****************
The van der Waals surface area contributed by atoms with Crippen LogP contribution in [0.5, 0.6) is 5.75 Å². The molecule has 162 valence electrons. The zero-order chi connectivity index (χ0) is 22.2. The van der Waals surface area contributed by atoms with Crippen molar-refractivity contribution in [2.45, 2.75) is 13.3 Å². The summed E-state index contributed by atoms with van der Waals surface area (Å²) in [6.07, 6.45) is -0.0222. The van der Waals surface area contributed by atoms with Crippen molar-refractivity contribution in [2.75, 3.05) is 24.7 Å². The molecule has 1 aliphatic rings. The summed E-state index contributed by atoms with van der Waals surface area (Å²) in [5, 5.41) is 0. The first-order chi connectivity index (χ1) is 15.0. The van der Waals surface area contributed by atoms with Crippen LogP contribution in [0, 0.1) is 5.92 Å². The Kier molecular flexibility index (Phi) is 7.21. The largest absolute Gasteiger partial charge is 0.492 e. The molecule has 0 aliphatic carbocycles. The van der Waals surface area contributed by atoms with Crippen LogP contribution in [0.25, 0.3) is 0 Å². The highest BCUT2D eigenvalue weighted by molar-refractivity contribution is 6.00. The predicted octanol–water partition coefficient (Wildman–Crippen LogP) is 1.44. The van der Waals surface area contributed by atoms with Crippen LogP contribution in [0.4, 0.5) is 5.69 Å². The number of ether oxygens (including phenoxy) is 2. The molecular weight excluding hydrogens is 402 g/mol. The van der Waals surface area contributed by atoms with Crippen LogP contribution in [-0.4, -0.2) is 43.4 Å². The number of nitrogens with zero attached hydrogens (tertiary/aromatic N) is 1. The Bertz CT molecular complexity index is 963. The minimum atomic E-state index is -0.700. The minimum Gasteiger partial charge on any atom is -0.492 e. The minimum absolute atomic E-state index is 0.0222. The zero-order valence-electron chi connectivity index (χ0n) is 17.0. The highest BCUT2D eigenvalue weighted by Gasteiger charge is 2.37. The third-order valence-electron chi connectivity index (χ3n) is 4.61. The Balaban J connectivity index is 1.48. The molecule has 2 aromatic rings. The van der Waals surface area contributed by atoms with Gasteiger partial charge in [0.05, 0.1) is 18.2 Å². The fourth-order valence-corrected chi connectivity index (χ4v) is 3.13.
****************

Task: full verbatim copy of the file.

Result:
The van der Waals surface area contributed by atoms with Crippen LogP contribution in [0.5, 0.6) is 5.75 Å². The molecule has 162 valence electrons. The zero-order chi connectivity index (χ0) is 22.2. The van der Waals surface area contributed by atoms with Crippen molar-refractivity contribution in [2.45, 2.75) is 13.3 Å². The summed E-state index contributed by atoms with van der Waals surface area (Å²) in [6.07, 6.45) is -0.0222. The van der Waals surface area contributed by atoms with Crippen molar-refractivity contribution in [2.75, 3.05) is 24.7 Å². The molecule has 1 aliphatic rings. The summed E-state index contributed by atoms with van der Waals surface area (Å²) in [5, 5.41) is 0. The first-order chi connectivity index (χ1) is 15.0. The van der Waals surface area contributed by atoms with Crippen LogP contribution in [0, 0.1) is 5.92 Å². The Kier molecular flexibility index (Phi) is 7.21. The largest absolute Gasteiger partial charge is 0.492 e. The molecule has 0 aliphatic carbocycles. The van der Waals surface area contributed by atoms with Crippen LogP contribution in [0.25, 0.3) is 0 Å². The highest BCUT2D eigenvalue weighted by molar-refractivity contribution is 6.00. The predicted octanol–water partition coefficient (Wildman–Crippen LogP) is 1.44. The van der Waals surface area contributed by atoms with Crippen LogP contribution in [0.4, 0.5) is 5.69 Å². The number of ether oxygens (including phenoxy) is 2. The molecular weight excluding hydrogens is 402 g/mol. The van der Waals surface area contributed by atoms with Crippen LogP contribution in [-0.4, -0.2) is 43.4 Å². The number of nitrogens with zero attached hydrogens (tertiary/aromatic N) is 1. The Bertz CT molecular complexity index is 963. The minimum atomic E-state index is -0.700. The minimum Gasteiger partial charge on any atom is -0.492 e. The minimum absolute atomic E-state index is 0.0222. The zero-order valence-electron chi connectivity index (χ0n) is 17.0. The highest BCUT2D eigenvalue weighted by Gasteiger charge is 2.37. The third-order valence-electron chi connectivity index (χ3n) is 4.61. The Balaban J connectivity index is 1.48. The molecule has 2 aromatic rings. The van der Waals surface area contributed by atoms with Gasteiger partial charge in [0.05, 0.1) is 18.2 Å². The fourth-order valence-corrected chi connectivity index (χ4v) is 3.13.